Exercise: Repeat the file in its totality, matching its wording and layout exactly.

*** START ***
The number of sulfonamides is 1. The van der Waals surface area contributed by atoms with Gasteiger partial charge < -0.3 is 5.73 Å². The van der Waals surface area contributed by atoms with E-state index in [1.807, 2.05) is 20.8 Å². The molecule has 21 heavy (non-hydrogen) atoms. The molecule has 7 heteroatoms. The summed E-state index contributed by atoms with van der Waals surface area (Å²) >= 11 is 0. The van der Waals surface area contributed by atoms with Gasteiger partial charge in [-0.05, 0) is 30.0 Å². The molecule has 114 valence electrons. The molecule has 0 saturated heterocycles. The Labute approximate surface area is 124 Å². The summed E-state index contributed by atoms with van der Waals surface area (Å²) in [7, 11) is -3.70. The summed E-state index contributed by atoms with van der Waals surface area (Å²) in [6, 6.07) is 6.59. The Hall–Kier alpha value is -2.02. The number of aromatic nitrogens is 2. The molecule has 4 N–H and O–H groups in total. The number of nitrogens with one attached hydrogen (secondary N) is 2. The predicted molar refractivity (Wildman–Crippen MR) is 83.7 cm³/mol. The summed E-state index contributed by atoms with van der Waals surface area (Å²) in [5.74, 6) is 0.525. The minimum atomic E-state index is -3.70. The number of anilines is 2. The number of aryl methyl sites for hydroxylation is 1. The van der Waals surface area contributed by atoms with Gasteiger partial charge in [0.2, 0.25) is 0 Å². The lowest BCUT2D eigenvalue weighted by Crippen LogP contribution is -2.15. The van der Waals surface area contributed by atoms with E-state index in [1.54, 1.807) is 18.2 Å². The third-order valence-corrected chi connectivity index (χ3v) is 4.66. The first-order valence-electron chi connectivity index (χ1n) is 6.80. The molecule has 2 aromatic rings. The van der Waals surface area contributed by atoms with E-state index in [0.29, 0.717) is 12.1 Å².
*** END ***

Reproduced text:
The number of sulfonamides is 1. The van der Waals surface area contributed by atoms with Gasteiger partial charge < -0.3 is 5.73 Å². The van der Waals surface area contributed by atoms with E-state index in [1.807, 2.05) is 20.8 Å². The molecule has 21 heavy (non-hydrogen) atoms. The molecule has 7 heteroatoms. The summed E-state index contributed by atoms with van der Waals surface area (Å²) >= 11 is 0. The van der Waals surface area contributed by atoms with Gasteiger partial charge in [-0.05, 0) is 30.0 Å². The molecule has 114 valence electrons. The molecule has 0 saturated heterocycles. The Labute approximate surface area is 124 Å². The summed E-state index contributed by atoms with van der Waals surface area (Å²) in [7, 11) is -3.70. The summed E-state index contributed by atoms with van der Waals surface area (Å²) in [6, 6.07) is 6.59. The Hall–Kier alpha value is -2.02. The number of aromatic nitrogens is 2. The molecule has 4 N–H and O–H groups in total. The number of nitrogens with one attached hydrogen (secondary N) is 2. The predicted molar refractivity (Wildman–Crippen MR) is 83.7 cm³/mol. The summed E-state index contributed by atoms with van der Waals surface area (Å²) in [5.74, 6) is 0.525. The minimum atomic E-state index is -3.70. The number of anilines is 2. The number of aryl methyl sites for hydroxylation is 1. The van der Waals surface area contributed by atoms with Gasteiger partial charge in [0.2, 0.25) is 0 Å². The lowest BCUT2D eigenvalue weighted by Crippen LogP contribution is -2.15. The van der Waals surface area contributed by atoms with E-state index in [1.54, 1.807) is 18.2 Å². The third-order valence-corrected chi connectivity index (χ3v) is 4.66. The first-order valence-electron chi connectivity index (χ1n) is 6.80. The molecule has 2 aromatic rings. The van der Waals surface area contributed by atoms with E-state index in [0.29, 0.717) is 12.1 Å².